Survey: Credit card interest rates stay at 14.95 percent
Interest rates on new credit card offers remained flat this
week, according to the CreditCards.com Weekly Credit Card Rate Report.
|CreditCards.com's Weekly Rate Report
||6 months ago
|Methodology: The national average credit card APR is comprised of 100 of the most popular credit cards in the country, including cards from dozens of leading U.S. issuers and representing every card category listed above. Introductory, or teaser, rates are not included in the calculation.
|Updated: March 13, 2013
The national average annual percentage rate (APR) remained
at 14.95 percent Wednesday for the fourth consecutive week.
None of the issuers tracked by CreditCards.com made
significant rate changes this week. Two issuers did, however, adjust the
promotional offers on two student credit cards.
US Bank eliminated the promotional APR and introductory
balance transfer rate on the US Bank College card. Previously, students were
offered six months of interest-free financing on balance transfers and new
Now, students who want to capitalize on interest-free
financing will have to look elsewhere for a card. The US Bank College card is
the only student credit card that US Bank offers online.
Discover also tightened its promotional offer on the Discover "it" for students card this week, after briefly testing a longer-term
promotion. Students now have just six months to take advantage of the card's
promotional financing offers, including a 10.99 percent introductory rate on
balance transfers and a 0 percent APR on purchases.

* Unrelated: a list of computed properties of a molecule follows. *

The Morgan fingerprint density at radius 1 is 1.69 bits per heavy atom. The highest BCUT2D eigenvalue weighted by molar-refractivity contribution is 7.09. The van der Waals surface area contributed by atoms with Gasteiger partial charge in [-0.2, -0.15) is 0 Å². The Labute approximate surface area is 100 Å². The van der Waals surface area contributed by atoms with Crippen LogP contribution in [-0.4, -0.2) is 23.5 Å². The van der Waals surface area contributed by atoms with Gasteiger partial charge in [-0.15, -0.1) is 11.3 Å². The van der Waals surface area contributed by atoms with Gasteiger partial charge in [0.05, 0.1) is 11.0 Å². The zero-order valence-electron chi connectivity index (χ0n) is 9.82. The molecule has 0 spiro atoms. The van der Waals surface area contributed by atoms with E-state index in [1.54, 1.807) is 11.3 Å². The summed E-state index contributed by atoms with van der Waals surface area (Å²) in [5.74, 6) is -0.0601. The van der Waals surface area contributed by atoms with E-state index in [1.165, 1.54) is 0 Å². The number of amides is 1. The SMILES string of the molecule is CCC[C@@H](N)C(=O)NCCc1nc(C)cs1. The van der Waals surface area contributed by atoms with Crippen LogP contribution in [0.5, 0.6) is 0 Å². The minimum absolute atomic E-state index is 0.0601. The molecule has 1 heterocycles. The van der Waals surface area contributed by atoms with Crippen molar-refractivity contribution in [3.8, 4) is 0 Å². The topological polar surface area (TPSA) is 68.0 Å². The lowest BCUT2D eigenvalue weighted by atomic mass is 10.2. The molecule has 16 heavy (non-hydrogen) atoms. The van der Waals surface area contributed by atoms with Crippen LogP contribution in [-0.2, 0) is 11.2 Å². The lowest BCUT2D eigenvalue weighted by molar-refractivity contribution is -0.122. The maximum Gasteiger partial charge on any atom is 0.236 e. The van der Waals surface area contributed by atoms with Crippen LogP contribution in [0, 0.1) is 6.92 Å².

Students who want a longer-term promotion will have trouble
finding one. Most issuers offer similar time frames for student cards.
For example, among the seven student cards that
CreditCards.com tracks, three offer promotional financing for six or seven
months. An equal number offer no promotional financing.
Only one issuer tracked by CreditCards.com, Bank of America,
offers longer-term promotions for college students. The BankAmericard for
Students features an interest-free promotional balance transfer and a 0 percent
APR that lasts as long as 15 months.
Late payments fall to
Credit card issuers, which have been dialing back promotions or leaving current offers
alone while they wait out the weak economy, have some reason to celebrate this
Fewer credit card holders are letting their credit card
bills go to collections and many more are paying their bills on time, according
to a new report from Fitch Ratings. Credit card charge-offs -- debt that issuers have given up
on collecting -- fell to a six-year-low in February 2013, according to the
March 12 report by Fitch Ratings. Charge-off rates have been
steadily improving since 2010, with occasional fluctuations. They're now down by
26 percent compared to the same time last year.
Late payments on credit cards also fell in February, hitting
the lowest level ever recorded by Fitch since it began collecting late payment
data in 1991.
The marked improvement in both delinquencies -- late payments
by 30 days or more -- and charge-offs underscores just how far consumers have
come in recent years.
By the final quarter of 2012, for example, the amount of
outstanding debt that consumers still owed to their credit card companies
reached its lowest level in 17 years, according to an earlier report from
"Consumers' resilience at keeping their debt in check while
continuing to pay it down is keeping monthly payments steady," said Fitch
Managing Director Michael Dean in a statement
at the time.
In addition, consumers are also paying down their balances
at a historically fast pace, according to Fitch's most recent report. The Fitch
Index's Monthly Payment Rate -- which measures the amount of time it takes cardholders
to pay down their balances -- bounced to 24.83 percent in February. That's the
highest level ever recorded, according to Fitch.
See related: Card complaints zing companies
Published: March 13, 2013